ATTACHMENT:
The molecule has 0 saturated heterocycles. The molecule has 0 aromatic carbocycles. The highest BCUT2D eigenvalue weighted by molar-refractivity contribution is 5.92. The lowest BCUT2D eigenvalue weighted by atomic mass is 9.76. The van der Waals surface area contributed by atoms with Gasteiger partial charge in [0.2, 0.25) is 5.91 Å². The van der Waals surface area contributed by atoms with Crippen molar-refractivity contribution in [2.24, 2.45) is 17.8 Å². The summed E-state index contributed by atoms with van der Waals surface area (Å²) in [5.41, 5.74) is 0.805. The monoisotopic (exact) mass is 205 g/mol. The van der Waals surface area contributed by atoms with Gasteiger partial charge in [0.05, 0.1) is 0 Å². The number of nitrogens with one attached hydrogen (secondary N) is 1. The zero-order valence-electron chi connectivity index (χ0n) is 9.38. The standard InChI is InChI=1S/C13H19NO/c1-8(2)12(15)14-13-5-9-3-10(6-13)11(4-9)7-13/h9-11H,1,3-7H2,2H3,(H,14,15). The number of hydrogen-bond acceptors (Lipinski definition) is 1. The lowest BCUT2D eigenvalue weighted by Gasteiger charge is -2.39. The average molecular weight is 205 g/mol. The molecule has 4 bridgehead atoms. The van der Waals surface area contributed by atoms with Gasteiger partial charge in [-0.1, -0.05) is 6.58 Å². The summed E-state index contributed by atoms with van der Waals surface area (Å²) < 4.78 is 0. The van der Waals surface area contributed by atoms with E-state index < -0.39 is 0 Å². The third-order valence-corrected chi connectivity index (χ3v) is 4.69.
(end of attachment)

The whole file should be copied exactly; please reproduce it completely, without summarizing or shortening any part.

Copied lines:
The molecule has 0 saturated heterocycles. The molecule has 0 aromatic carbocycles. The highest BCUT2D eigenvalue weighted by molar-refractivity contribution is 5.92. The lowest BCUT2D eigenvalue weighted by atomic mass is 9.76. The van der Waals surface area contributed by atoms with Gasteiger partial charge in [0.2, 0.25) is 5.91 Å². The van der Waals surface area contributed by atoms with Crippen molar-refractivity contribution in [2.24, 2.45) is 17.8 Å². The summed E-state index contributed by atoms with van der Waals surface area (Å²) in [5.41, 5.74) is 0.805. The monoisotopic (exact) mass is 205 g/mol. The van der Waals surface area contributed by atoms with Gasteiger partial charge in [0.05, 0.1) is 0 Å². The number of nitrogens with one attached hydrogen (secondary N) is 1. The zero-order valence-electron chi connectivity index (χ0n) is 9.38. The standard InChI is InChI=1S/C13H19NO/c1-8(2)12(15)14-13-5-9-3-10(6-13)11(4-9)7-13/h9-11H,1,3-7H2,2H3,(H,14,15). The number of hydrogen-bond acceptors (Lipinski definition) is 1. The lowest BCUT2D eigenvalue weighted by Gasteiger charge is -2.39. The average molecular weight is 205 g/mol. The molecule has 4 bridgehead atoms. The van der Waals surface area contributed by atoms with Gasteiger partial charge in [-0.1, -0.05) is 6.58 Å². The summed E-state index contributed by atoms with van der Waals surface area (Å²) < 4.78 is 0. The van der Waals surface area contributed by atoms with E-state index < -0.39 is 0 Å². The third-order valence-corrected chi connectivity index (χ3v) is 4.69.